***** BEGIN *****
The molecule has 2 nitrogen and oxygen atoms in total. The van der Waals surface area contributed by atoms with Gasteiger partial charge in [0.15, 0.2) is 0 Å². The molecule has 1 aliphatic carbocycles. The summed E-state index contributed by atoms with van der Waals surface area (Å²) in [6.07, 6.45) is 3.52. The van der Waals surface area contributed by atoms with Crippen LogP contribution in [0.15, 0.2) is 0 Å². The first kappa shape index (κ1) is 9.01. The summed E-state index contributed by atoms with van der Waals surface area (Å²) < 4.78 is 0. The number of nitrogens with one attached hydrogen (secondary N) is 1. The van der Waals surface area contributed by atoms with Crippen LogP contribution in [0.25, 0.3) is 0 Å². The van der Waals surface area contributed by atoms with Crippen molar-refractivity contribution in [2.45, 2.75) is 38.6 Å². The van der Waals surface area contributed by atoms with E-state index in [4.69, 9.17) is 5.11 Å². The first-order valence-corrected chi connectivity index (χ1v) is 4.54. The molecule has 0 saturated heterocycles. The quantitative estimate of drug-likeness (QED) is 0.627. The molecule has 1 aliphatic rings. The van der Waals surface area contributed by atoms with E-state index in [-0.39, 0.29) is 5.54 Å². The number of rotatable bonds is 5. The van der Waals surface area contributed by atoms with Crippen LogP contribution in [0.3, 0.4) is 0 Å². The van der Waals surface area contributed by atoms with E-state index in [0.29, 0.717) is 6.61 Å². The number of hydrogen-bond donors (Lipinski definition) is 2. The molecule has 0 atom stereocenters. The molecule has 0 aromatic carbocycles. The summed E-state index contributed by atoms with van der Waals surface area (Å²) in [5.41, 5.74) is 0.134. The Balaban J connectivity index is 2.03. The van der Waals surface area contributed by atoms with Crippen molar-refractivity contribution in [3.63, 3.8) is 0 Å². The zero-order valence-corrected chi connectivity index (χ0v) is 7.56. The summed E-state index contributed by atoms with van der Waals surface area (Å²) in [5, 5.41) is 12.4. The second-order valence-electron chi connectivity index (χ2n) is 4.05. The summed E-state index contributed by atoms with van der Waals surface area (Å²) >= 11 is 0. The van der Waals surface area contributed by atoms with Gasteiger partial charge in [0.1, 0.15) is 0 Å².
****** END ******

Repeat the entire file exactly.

The molecule has 2 nitrogen and oxygen atoms in total. The van der Waals surface area contributed by atoms with Gasteiger partial charge in [0.15, 0.2) is 0 Å². The molecule has 1 aliphatic carbocycles. The summed E-state index contributed by atoms with van der Waals surface area (Å²) in [6.07, 6.45) is 3.52. The van der Waals surface area contributed by atoms with Crippen LogP contribution in [0.15, 0.2) is 0 Å². The first kappa shape index (κ1) is 9.01. The summed E-state index contributed by atoms with van der Waals surface area (Å²) < 4.78 is 0. The number of nitrogens with one attached hydrogen (secondary N) is 1. The van der Waals surface area contributed by atoms with Crippen LogP contribution in [0.25, 0.3) is 0 Å². The van der Waals surface area contributed by atoms with Crippen molar-refractivity contribution in [2.45, 2.75) is 38.6 Å². The van der Waals surface area contributed by atoms with E-state index in [4.69, 9.17) is 5.11 Å². The first-order valence-corrected chi connectivity index (χ1v) is 4.54. The molecule has 0 saturated heterocycles. The quantitative estimate of drug-likeness (QED) is 0.627. The molecule has 1 aliphatic rings. The van der Waals surface area contributed by atoms with E-state index in [-0.39, 0.29) is 5.54 Å². The number of rotatable bonds is 5. The van der Waals surface area contributed by atoms with Crippen LogP contribution in [0.3, 0.4) is 0 Å². The van der Waals surface area contributed by atoms with E-state index in [0.29, 0.717) is 6.61 Å². The number of hydrogen-bond donors (Lipinski definition) is 2. The molecule has 0 atom stereocenters. The molecule has 0 aromatic carbocycles. The summed E-state index contributed by atoms with van der Waals surface area (Å²) in [5.41, 5.74) is 0.134. The Balaban J connectivity index is 2.03. The van der Waals surface area contributed by atoms with Crippen molar-refractivity contribution in [3.63, 3.8) is 0 Å². The zero-order valence-corrected chi connectivity index (χ0v) is 7.56. The summed E-state index contributed by atoms with van der Waals surface area (Å²) in [5, 5.41) is 12.4. The second-order valence-electron chi connectivity index (χ2n) is 4.05. The summed E-state index contributed by atoms with van der Waals surface area (Å²) >= 11 is 0. The van der Waals surface area contributed by atoms with Gasteiger partial charge in [0.1, 0.15) is 0 Å².